Thanks, Mr. Jones

    Powerful Readers

    Powerful Readers, which is part of Powerful Schools, is a one-on-one tutoring program offered to K-2 students at South Shore.  Only four other schools in the South End have the Powerful Readers program, which provides one-on-one tutoring that would be beyond the financial reach of most families.  

    Teachers identify students who are reading below grade level, based on observation or standardized test scores.    Students then meet with a tutor for 30 minutes, four days a week, for 28 weeks.  The focus is on learning to decode words using a structured, phonics-based approach.   Each lesson ends with 10-15 minutes of reading.   Every 10 lessons, students are tested for mastery of letter sounds, sight word, decoding / segmenting and fluency.  After successfully passing, students earn a free book and are eligible for the next level of instruction.   Progress reports are given during parent-teacher conferences.  Books and activities are provided during school breaks to ensure students stay on track.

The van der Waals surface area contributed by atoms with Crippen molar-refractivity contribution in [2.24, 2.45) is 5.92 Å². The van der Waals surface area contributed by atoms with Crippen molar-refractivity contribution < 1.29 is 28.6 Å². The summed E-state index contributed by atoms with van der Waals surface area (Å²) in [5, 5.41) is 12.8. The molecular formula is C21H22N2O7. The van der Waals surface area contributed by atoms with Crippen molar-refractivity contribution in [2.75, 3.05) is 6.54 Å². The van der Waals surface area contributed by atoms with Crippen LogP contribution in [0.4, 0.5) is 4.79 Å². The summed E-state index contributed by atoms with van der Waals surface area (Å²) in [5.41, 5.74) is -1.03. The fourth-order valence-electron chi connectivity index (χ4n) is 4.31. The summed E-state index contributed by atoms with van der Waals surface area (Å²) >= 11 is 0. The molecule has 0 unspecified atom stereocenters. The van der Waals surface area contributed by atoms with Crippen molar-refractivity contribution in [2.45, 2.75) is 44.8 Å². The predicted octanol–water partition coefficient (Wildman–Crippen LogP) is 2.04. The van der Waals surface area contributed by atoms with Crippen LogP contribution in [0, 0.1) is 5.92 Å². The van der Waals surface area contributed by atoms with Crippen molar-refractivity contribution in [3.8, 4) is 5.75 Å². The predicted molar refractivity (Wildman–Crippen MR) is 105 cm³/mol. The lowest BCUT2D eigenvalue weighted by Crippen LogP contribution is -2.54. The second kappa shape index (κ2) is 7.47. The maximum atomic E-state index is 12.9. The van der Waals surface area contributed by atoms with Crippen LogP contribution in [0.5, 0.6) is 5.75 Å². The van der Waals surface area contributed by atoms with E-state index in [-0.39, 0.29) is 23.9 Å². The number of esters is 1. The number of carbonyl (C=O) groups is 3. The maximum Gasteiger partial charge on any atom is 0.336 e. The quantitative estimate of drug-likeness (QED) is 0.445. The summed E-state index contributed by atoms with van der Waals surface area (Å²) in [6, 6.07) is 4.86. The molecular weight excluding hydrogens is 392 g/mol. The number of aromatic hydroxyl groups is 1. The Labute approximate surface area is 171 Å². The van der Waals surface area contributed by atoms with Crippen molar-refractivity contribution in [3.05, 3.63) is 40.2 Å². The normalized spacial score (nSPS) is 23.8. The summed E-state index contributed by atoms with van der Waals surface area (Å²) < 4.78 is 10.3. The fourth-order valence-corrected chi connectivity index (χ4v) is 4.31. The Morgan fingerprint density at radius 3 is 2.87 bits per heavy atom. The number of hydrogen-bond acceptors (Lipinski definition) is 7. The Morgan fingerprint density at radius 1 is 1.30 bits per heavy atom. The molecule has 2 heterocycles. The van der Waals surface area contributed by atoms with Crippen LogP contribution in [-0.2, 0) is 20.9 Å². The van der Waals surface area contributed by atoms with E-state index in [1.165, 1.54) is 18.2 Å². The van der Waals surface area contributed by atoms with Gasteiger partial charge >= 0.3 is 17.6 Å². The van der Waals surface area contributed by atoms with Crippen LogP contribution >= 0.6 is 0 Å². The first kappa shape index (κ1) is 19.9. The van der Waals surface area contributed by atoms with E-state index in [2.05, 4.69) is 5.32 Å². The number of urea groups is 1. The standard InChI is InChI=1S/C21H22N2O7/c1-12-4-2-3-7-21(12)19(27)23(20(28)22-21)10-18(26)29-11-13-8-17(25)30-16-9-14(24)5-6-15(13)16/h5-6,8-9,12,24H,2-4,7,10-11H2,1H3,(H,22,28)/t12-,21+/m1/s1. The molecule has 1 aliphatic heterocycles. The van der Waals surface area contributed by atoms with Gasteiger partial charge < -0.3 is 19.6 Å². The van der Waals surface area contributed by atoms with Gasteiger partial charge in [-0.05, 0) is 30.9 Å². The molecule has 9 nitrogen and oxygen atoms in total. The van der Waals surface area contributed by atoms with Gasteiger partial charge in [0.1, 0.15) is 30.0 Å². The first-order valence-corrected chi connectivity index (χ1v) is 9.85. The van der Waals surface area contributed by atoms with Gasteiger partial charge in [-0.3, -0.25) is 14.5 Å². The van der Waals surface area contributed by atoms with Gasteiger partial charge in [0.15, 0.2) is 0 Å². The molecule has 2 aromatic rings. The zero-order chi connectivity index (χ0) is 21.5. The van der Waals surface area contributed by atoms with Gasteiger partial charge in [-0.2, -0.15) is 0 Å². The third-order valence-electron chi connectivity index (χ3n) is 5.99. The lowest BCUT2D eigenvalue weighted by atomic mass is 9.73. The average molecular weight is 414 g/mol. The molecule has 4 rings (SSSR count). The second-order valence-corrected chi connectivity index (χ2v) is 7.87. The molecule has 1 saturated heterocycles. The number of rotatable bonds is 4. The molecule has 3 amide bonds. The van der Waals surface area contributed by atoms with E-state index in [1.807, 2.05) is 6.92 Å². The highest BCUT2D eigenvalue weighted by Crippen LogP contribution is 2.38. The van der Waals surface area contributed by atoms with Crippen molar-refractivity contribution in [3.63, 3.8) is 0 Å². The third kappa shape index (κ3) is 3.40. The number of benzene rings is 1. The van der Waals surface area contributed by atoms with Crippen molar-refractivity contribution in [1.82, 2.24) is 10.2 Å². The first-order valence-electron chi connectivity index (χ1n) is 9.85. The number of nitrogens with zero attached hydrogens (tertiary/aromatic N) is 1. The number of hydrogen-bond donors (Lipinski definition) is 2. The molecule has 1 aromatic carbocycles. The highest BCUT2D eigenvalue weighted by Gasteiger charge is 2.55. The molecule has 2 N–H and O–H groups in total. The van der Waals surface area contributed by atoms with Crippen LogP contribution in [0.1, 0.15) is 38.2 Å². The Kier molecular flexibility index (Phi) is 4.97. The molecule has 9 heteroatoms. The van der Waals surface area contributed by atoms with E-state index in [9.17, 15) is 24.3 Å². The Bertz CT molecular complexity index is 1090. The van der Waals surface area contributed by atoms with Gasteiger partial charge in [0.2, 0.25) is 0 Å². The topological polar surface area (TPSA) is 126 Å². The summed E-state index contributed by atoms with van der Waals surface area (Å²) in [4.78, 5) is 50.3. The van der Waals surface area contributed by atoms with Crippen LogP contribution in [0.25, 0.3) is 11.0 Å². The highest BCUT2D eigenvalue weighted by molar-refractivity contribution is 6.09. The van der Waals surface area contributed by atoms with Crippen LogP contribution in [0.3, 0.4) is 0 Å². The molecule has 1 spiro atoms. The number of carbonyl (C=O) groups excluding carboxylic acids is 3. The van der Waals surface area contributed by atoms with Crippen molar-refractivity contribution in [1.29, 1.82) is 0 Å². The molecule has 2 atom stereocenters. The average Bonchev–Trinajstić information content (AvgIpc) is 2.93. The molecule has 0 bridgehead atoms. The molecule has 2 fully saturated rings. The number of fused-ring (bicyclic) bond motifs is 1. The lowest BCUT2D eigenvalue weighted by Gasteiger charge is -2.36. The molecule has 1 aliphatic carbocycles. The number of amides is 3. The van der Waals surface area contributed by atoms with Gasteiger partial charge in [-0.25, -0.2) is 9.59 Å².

Bev DeCook, Lead Tutor, oversees three tutors and one volunteer.  Tutors are evaluated each month on lesson delivery, preparedness, behavior management and positive modeling.

    One of Bev’s favorite parts of the program is seeing kids make progress - seeing the light bulbs go on and suddenly, they are reading sentences.   Kindergarten students go into 1st grade with more confidence and with strategies they can use to be successful.  

    The program targets younger students, so that intervention occurs before reading struggles manifest into self-esteem and behavioral issues.   It is especially successful for students that struggle to learn in a bigger classroom environment.   Most students that attend Powerful Readers regularly are reading at grade level by the end of the year.   Powerful Readers also hosts an annual Literacy Night each year to get parents involved in reading with their students.